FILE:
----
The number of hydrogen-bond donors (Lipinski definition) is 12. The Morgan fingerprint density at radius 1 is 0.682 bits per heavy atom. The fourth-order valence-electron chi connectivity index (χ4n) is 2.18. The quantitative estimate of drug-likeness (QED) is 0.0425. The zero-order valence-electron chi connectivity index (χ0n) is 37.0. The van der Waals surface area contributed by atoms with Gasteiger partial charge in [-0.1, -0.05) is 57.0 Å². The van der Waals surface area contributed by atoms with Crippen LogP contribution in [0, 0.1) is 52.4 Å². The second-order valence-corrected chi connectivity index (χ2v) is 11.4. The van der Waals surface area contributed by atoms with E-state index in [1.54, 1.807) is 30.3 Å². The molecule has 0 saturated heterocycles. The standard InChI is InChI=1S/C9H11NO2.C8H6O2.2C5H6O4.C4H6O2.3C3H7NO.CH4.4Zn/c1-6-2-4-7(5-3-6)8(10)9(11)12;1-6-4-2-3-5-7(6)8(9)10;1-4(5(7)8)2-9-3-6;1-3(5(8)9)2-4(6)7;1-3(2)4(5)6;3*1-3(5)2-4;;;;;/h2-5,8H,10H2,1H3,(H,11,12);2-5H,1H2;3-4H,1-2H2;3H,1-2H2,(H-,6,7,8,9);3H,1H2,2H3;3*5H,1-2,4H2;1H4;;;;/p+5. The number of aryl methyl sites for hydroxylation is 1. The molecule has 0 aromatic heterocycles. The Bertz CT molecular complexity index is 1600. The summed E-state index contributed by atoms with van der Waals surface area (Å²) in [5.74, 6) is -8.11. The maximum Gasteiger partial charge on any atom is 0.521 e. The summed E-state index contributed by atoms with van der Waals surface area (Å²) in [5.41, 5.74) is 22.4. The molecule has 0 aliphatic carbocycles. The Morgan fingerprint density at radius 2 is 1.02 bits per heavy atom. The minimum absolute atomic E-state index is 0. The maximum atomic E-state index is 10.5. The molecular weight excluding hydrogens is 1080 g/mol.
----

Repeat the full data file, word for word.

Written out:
The number of hydrogen-bond donors (Lipinski definition) is 12. The Morgan fingerprint density at radius 1 is 0.682 bits per heavy atom. The fourth-order valence-electron chi connectivity index (χ4n) is 2.18. The quantitative estimate of drug-likeness (QED) is 0.0425. The zero-order valence-electron chi connectivity index (χ0n) is 37.0. The van der Waals surface area contributed by atoms with Gasteiger partial charge in [-0.1, -0.05) is 57.0 Å². The van der Waals surface area contributed by atoms with Crippen LogP contribution in [0, 0.1) is 52.4 Å². The second-order valence-corrected chi connectivity index (χ2v) is 11.4. The van der Waals surface area contributed by atoms with E-state index in [1.54, 1.807) is 30.3 Å². The molecule has 0 saturated heterocycles. The standard InChI is InChI=1S/C9H11NO2.C8H6O2.2C5H6O4.C4H6O2.3C3H7NO.CH4.4Zn/c1-6-2-4-7(5-3-6)8(10)9(11)12;1-6-4-2-3-5-7(6)8(9)10;1-4(5(7)8)2-9-3-6;1-3(5(8)9)2-4(6)7;1-3(2)4(5)6;3*1-3(5)2-4;;;;;/h2-5,8H,10H2,1H3,(H,11,12);2-5H,1H2;3-4H,1-2H2;3H,1-2H2,(H-,6,7,8,9);3H,1H2,2H3;3*5H,1-2,4H2;1H4;;;;/p+5. The number of aryl methyl sites for hydroxylation is 1. The molecule has 0 aromatic heterocycles. The Bertz CT molecular complexity index is 1600. The summed E-state index contributed by atoms with van der Waals surface area (Å²) in [5.74, 6) is -8.11. The maximum Gasteiger partial charge on any atom is 0.521 e. The summed E-state index contributed by atoms with van der Waals surface area (Å²) in [5.41, 5.74) is 22.4. The molecule has 0 aliphatic carbocycles. The Morgan fingerprint density at radius 2 is 1.02 bits per heavy atom. The minimum absolute atomic E-state index is 0. The maximum atomic E-state index is 10.5. The molecular weight excluding hydrogens is 1080 g/mol.